# Closed-loop identification

This example will investigate how different identification algorithms perform on closed-loop data, i.e., when the input to the system is produced by a controller using output feedback.

We will consider a very simple system $G(z) = \dfrac{1}{z - 0.9}$ with colored output noise and various inputs formed by output feedback $u = -Ly + r(t)$, where $r$ will vary between the experiments.

It is well known that in the absence of $r$ and with a simple regulator, identifiability is poor, indeed, if

\[y_{k+1} = a y_k + b u_k, \quad u_k = L y_k\]

we get the closed-loop system

\[y_{k+1} = (a + bL)y_k\]

where we can not distinguish $a$ and $b$. The introduction of $r$ resolves this

\[\begin{aligned} y_{k+1} &= a y_k + b u_k \\ u_k &= L y_k + r \\ y_{k+1} &= (a + bL)y_k + b r_k \end{aligned}\]

The very first experiment below will illustrate the problem when there is no excitation through $r$.

We start by defining a model of the true system, a function that simulates some data and adds colored output noise, as well as a function that estimates three different models and plots their frequency responses. We will consider three estimation methods

`arx`

, a prediction-error approach based on a least-squares estimate.- A subspace-based method
`subspaceid`

, known to be biased in the presence of output feedback. - The prediction-error method (PEM)
`newpem`

The ARX and PEM methods are theoretically unbiased in the presence of output feedback, see ^{[Ljung]}, while the subspace-based method is not. (Note: the subspace-based method is used to form the initial guess for the iterative PEM algorithm)

```
using ControlSystemsBase, ControlSystemIdentification, Plots
G = tf(1, [1, -0.9], 1) # True system
function generate_data(u; T)
E = c2d(tf(1 / 100, [1, 0.01, 0.1]), 1) # Noise model for colored noise
e = lsim(E, randn(1, T)).y # Noise realization
function u_noise(x, t)
y = x .+ e[t] # Add the measured noise to the state to simulate feedback of measurement noise
u(y, t)
end
res = lsim(G, u_noise, 1:T, x0 = [1])
d = iddata(res)
d.y .+= e # Add the measurement noise to the output that is stored in the data object
d
end
function estimate_and_plot(d, nx=1; title, focus=:prediciton)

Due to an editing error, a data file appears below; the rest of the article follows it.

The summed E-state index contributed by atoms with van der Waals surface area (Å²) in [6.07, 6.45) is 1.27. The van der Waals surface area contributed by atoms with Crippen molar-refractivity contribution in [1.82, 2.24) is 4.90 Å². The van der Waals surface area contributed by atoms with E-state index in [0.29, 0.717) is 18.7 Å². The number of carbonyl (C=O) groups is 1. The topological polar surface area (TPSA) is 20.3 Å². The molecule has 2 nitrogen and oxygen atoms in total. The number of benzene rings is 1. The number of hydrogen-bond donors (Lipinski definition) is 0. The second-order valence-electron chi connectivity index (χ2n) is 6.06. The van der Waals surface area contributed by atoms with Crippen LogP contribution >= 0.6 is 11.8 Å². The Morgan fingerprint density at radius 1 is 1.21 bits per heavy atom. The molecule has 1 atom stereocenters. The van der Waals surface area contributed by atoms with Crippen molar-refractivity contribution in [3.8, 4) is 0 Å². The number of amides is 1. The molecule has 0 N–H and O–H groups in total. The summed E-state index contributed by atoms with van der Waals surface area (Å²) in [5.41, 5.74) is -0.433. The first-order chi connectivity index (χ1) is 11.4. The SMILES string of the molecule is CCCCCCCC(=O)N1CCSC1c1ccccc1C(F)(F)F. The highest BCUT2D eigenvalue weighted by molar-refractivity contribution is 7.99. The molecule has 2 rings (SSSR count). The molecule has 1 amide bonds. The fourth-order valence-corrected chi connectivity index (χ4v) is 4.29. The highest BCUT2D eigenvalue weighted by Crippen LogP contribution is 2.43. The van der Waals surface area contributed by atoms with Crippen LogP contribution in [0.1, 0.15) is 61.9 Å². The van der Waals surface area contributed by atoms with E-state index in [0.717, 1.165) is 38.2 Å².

Gh1 = arx(d, 1, 1)
sys0 = subspaceid(d, nx; focus)
tf(sys0)
Gh2, _ = ControlSystemIdentification.newpem(d, nx; sys0, focus)
tf(Gh2)
figb = bodeplot(
[G, Gh1, sys0.sys, Gh2.sys];
ticks = :default,
title,
lab = ["True system" "ARX" "Subspace" "PEM"],
plotphase = false,
)
figd = plot(d)
plot(figb, figd)
end
```

`estimate_and_plot (generic function with 2 methods)`

In the first experiment, we have **no reference excitation**, with a small amount of data ($T=80$), we get terrible estimates

```
L = 0.5 # Feedback gain u = -L*x
u = (x, t) -> -L * x
title = "-Lx"
estimate_and_plot(generate_data(u, T=80), title=title*", T=80")
```

with a larger amount of data $T=8000$, we get equally terrible estimates

`estimate_and_plot(generate_data(u, T=8000), title=title*", T=8000")`

This indicates that we can not hope to estimate a model if the system is driven by noise only.

We now consider a simple, **periodic excitation** $r = \sin(t)$

```
L = 0.5 # Feedback gain u = -L*x
u = (x, t) -> -L * x .+ 5sin(t)
title = "-Lx + 5sin(t)"
estimate_and_plot(generate_data(u, T=80), title=title*", T=80")
```

In this case, all but the subspace-based method performs quite well

`estimate_and_plot(generate_data(u, T=8000), title=title*", T=8000")`

More data does not help the subspace method.

With **a more complex excitation** (random white-spectrum noise), all methods perform well

```
L = 0.5 # Feedback gain u = -L*x
u = (x, t) -> -L * x .+ 5randn()
title = "-Lx + 5randn()"
estimate_and_plot(generate_data(u, T=80), title=title*", T=80")
```

and even slightly better with more data.

`estimate_and_plot(generate_data(u, T=8000), title=title*", T=8000")`

If the **feedback is strong but the excitation is weak**, the results are rather poor for all methods, it's thus important to have enough energy in the excitation compared to the feedback path.

```
L = 1 # Feedback gain u = -L*x
u = (x, t) -> -L * x .+ 0.1randn()
title = "-Lx + 0.1randn()"
estimate_and_plot(generate_data(u, T=80), title=title*", T=80")
```

In this case, we can try to increase the model order of the PEM and subspace-based methods to see if they are able to learn the noise model (which has two poles)

`estimate_and_plot(generate_data(u, T=8000), 3, title=title*", T=8000")`

learning the noise model can sometimes work reasonably well, but requires more data. You may extract the learned noise model using `noise_model`

.

## Detecting the presence of feedback

It is sometimes possible to detect the presence of feedback in a dataset by looking at the cross-correlation between input and output. For a causal system, there shouldn't be any correlation for negative lags, but feedback literally feeds outputs back to the input, leading to a reverse causality:

```
L = 0.5 # Feedback gain u = -L*x
u = (x, t) -> -L * x .+ randn.()
title = "-Lx + 5sin(t)"
crosscorplot(generate_data(u, T=500), -5:10, m=:circle)
```

Here, the plot clearly has significant correlation for both positive and negative lag, indicating the presence of feedback. The controller used here is a static P-controller, leading to a one-step correlation backwards in time. With a dynamic controller (like a PI controller), the effect would be more significant.

If we remove the feedback, we get

```
L = 0.0 # no feedback
u = (x, t) -> -L * x .+ randn.()
title = "-Lx + 5sin(t)"
crosscorplot(generate_data(u, T=500), -5:10, m=:circle)
```

now, the correlation for negative lags and zero lag is mostly non-significant (below the dashed lines).

- LjungLjung, Lennart. "System identification–-Theory for the user", Ch 13.